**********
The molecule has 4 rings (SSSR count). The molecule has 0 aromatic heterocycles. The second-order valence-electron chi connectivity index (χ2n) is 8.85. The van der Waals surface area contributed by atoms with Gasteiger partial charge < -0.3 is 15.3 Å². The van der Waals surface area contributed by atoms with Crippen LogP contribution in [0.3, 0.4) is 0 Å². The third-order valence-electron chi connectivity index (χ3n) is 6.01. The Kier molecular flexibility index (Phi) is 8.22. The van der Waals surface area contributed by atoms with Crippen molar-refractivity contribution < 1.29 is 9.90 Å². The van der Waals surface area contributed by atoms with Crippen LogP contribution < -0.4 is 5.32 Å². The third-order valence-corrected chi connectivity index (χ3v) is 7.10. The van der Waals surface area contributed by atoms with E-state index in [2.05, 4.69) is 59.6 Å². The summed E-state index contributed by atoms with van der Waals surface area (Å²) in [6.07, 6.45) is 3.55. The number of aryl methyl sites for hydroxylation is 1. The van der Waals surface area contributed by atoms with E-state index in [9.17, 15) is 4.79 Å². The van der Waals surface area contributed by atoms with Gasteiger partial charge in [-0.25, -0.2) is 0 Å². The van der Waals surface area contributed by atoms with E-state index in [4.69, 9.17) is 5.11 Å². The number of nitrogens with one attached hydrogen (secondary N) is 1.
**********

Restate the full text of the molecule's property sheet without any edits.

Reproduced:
The molecule has 4 rings (SSSR count). The molecule has 0 aromatic heterocycles. The second-order valence-electron chi connectivity index (χ2n) is 8.85. The van der Waals surface area contributed by atoms with Gasteiger partial charge < -0.3 is 15.3 Å². The van der Waals surface area contributed by atoms with Crippen LogP contribution in [0.3, 0.4) is 0 Å². The third-order valence-electron chi connectivity index (χ3n) is 6.01. The Kier molecular flexibility index (Phi) is 8.22. The van der Waals surface area contributed by atoms with Crippen molar-refractivity contribution < 1.29 is 9.90 Å². The van der Waals surface area contributed by atoms with Crippen LogP contribution < -0.4 is 5.32 Å². The third-order valence-corrected chi connectivity index (χ3v) is 7.10. The van der Waals surface area contributed by atoms with E-state index in [2.05, 4.69) is 59.6 Å². The summed E-state index contributed by atoms with van der Waals surface area (Å²) in [6.07, 6.45) is 3.55. The number of aryl methyl sites for hydroxylation is 1. The van der Waals surface area contributed by atoms with E-state index in [9.17, 15) is 4.79 Å². The van der Waals surface area contributed by atoms with Gasteiger partial charge in [-0.25, -0.2) is 0 Å². The van der Waals surface area contributed by atoms with E-state index in [4.69, 9.17) is 5.11 Å². The number of nitrogens with one attached hydrogen (secondary N) is 1.